Intrigued by the dramatic uptick in online discussions of plague literature in spring 2020, and inspired by Daniel Defoe’s A Journal of the Plague Year, published in 1722, nearly 60 years after the bubonic plague swept through London, ethnic studies associate professor John Streamas decided to write a plague journal for the current coronavirus health crisis.
Instead of looking back, he wrote from the middle of the pandemic, embracing the flux of facts, theories, false claims, and shifting ethical ground.
Titled “‘It’s Not Racist if It’s Accurate’: A Plague Journal on the Tag Teams of Authority,” Streamas’s journal is part torn-from-the-headlines reporting, part personal observation together with a large measure of historical scholarship.
“I wanted to capture things as they were happening,” Streamas says, but to also compare remarkably similar stigmatizations across many centuries of pandemics. At the turn of the twentieth century in San Francisco, Chinatown was cordoned off and Chinese blamed for bringing disease by way of food choices and “unclean” practices. “It’s amazing how,” Streamas says, “that as time passes and we learn more and more, the accusations are the same.”
He notes, too, that what scholar-journalist Naomi Klein calls “disaster capitalism” is in full swing during the 2020 coronavirus pandemic: the world’s billionaires were half-a-trillion dollars richer in May than they were in January.
Streamas writes, “A foundational truism in Ethnic Studies is that any catastrophic event—war, economic collapse, ‘natural’ disaster—disproportionately hurts already marginalized groups. This truism stands out against the larger truism that constant, ambient inequality maintains the marginalizing of targeted groups.”
What Streamas argues is that even as the message of bigotry remains the same across generations, the source of bigotry has shifted. In the late nineteenth and early twentieth centuries, it was the professionals in the medical establishment claiming that Asians were pest-ridden disease carriers. The politicians of the time, Streamas says, certainly had the doctors’ backs in that message, but it was the medical men themselves who delivered the message. Contrast that to the current pandemic where the scientific and medical establishments are trying to minimize stigma while certain politicians are vociferously racist, calling the COVID-19-causing coronavirus the “Chinese flu” and the “Wuhan virus.”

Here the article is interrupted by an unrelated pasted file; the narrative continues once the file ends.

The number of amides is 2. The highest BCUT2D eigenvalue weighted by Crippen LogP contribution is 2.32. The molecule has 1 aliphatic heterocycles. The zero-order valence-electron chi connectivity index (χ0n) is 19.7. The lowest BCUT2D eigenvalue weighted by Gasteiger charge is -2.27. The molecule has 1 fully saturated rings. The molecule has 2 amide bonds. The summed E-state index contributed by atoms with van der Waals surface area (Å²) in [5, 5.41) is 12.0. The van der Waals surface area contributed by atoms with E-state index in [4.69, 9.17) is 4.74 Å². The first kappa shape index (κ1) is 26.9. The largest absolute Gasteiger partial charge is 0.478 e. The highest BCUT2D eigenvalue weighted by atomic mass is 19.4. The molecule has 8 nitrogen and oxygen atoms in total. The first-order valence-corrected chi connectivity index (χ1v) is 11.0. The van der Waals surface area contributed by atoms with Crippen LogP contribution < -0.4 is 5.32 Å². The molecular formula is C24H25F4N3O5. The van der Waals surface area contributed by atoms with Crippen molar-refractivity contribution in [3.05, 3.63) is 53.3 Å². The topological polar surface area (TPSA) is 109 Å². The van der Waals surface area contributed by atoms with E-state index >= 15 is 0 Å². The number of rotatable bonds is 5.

Part of the reason the virus of bigotry continues to ravage, Streamas argues, is that we simply haven’t dealt with systemic racism. “[H]igher education and ‘diversity’ training clearly fail,” he writes, and “are designed to fail,” as responsibility is devolved upon individuals rather than the institutions (higher education included) that perpetuate it.
Streamas says that efforts to address racism are little more than self-help. Books like White Fragility and other tomes coming out of the diversity-workshop industry all locate racism in White culture and White individuals, he says, stripping disaster capitalists of culpability and putting the onus of change on the employees they send to diversity workshops.
This line of argument is interwoven with many moving and thoughtful passages about day-to-day life during lockdown. Many of Streamas’s students are Black and Brown, and many hail from the Seattle area—where the early months of the pandemic hit hardest. In online classes and follow-up emails, he hears of the toll the pandemic takes on his students.
Streamas recalls a professor who once said the most affecting line in the entire King James version of the Bible was also the shortest: “Jesus wept.” He says the passage in the journal that most affects him is also his shortest entry. On April 26, Streamas wrote, “In the past week I have received emails from two students who have close relatives suffering the virus, and another told me his father has just died of the disease.”
Top image: Artwork from WSM
By Brian Clark for Washington State Magazine.